On September 30, 2013, at a press conference with Maple Leaf Sports and Entertainment CEO Tim Leiweke,[426] Drake was announced as the new "global ambassador" of the Toronto Raptors, joining the executive committee of the NBA franchise. It was announced together with the 2016 NBA All-Star Game being awarded to the Air Canada Centre in Toronto.[427][428][429] This was also the setting where Drake was given The Key to the City.[430] In the role, it was announced that Drake would help to promote and serve as a host of festivities, beginning with the All-Star Game. He would also provide consulting services to rebrand the team, helping to redesign its image and clothing line in commemoration of the franchise's 20th anniversary.[426][431][432][433] He also collaborated with the Raptors on pre-game practice jerseys, t-shirts, and sweatsuits,[434] and began hosting an annual "Drake Night" segment with the organization, beginning in 2013.[435]

Entertainment

Apple Music

Following the launch of Apple Music, a music and video streaming service developed by Apple Inc., the company announced Drake as the figurehead for the platform at their Worldwide Developers Conference in 2015, with the artist also penning an exclusivity deal with the service worth a reported $19 million.[436] This saw all future solo releases by Drake becoming available first on Apple Music, before seeing roll out to other streaming services and music retailers.[437] Drake had also developed the OVO Sound Radio station on Beats 1, which is utilized as the primary avenue for debuting singles and projects, with the station overseeing over 300 million unique users when it debuted More Life.[438] Drake's partnership with Apple Music has largely been credited for the platform's sharp success, as it attained 10 million subscribers after six months, as well as giving birth to exclusivity from artists, with many independent and signed artists, such as Frank Ocean and the Weeknd, also brokering exclusivity deals with streaming services.[439] Through signing with the company, Drake was one of the artists, alongside Pharrell and Katy Perry, to exclusively own an Apple Watch before the smartwatch saw public release.[440]

DreamCrew and investments

In 2017, Drake and Adel "Future" Nur co-founded the production company DreamCrew, with functions in both management and entertainment. The company has produced the television series Euphoria and Top Boy.[441] Their debut produced film was sports documentary The Carter Effect, detailing the impact of Vince Carter in Canada.[442] On August 5, 2022, Drake was among those nominated for a Primetime Emmy Award for Outstanding Drama Series for acting as a producer on Euphoria.[443]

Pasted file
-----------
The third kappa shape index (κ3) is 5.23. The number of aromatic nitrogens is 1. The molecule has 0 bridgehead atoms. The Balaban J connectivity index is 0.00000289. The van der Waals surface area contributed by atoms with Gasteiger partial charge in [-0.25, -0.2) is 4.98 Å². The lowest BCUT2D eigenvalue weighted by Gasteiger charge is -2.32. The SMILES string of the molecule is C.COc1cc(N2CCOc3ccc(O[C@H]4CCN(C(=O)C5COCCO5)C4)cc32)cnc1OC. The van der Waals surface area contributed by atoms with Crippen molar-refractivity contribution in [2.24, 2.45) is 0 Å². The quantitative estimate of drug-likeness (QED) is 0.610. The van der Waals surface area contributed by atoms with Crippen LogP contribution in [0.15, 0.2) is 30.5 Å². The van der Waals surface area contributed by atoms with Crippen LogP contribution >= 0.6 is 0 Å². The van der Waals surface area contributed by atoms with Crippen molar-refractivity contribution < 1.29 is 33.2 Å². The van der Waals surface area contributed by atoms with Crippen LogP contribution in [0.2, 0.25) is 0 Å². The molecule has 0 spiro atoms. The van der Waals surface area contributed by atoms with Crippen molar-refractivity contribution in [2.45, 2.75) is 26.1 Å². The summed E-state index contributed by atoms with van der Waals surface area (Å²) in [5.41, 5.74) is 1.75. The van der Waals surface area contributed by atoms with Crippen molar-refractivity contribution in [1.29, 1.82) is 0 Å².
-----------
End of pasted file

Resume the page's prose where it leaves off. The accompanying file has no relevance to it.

In July 2021, Drake was announced as an executive producer, alongside LeBron James and Maverick Carter, for Black Ice, a documentary film charting the experiences of black and ethnic minority professional and amateur ice hockey players. It is due to be produced by Uninterrupted Canada in partnership with Drake's DreamCrew Entertainment, James' SpringHill Company, and Bell Media.[444] DreamCrew also began production on the unscripted survival series Chillin' Island in 2021, due to air on HBO.[445] In June 2021, Live Nation confirmed a long-standing partnership with Drake to open History, a 2,500 convertible capacity live-entertainment and general function venue in Toronto. It was in development for over three years and is situated in The Beaches.[446] He also aided in the venue's interior design, which contains LED screens, soundproofing, quick-change rooms and a customizable staircase.[447] In November 2022, DreamCrew invested near-$100 million to revive the open-air museum and amusement park Luna Luna; originally staged in Hamburg, it is set to go on a worldwide tour, with Drake stating, "[Luna Luna] is such a unique and special way to experience art. This is a big idea and opportunity that centers around what we love most: bringing people together".[448]

Drake signed as an investor and collaborator with Los Angeles-based sustainability and financial services startup Aspiration; he will also use the company's enterprise services to monitor and ensure personal carbon neutrality.[449] He has also invested in robo-advisor Wealthsimple, the "livestreaming video commerce platform" NTWRK, the cannabis provider Bullrider, and several sports-related ventures, including online esports betting platform Players' Lounge, the sportstech firm StatusPro, and online sports network Overtime.[450] In an analysis by Brennan Doherty for Toronto Star, Drake's investment "carry all the hallmarks" typical of musicians, which is often momentum investing, and cited Jason Pereira, who described Drake's business deals as typically angel investing and private equity (often venture capital) funds. Pereira also noted his "leveraging his personal brand to generate cash".[450] On August 30, 2022, it was reported that Drake and LeBron James, as part of the investment fund Main Street Advisors, would partner with U.S. private equity group RedBird Capital and Yankee Global Enterprises to purchase Italian soccer club AC Milan for a rumored $1.2 billion.[451] As a minority shareholder in the club, he is one of a group of investors who hold a 0.07% stake.[452] Drake has also invested in cryptocurrency and NFT payment solutions firm MoonPay.[453]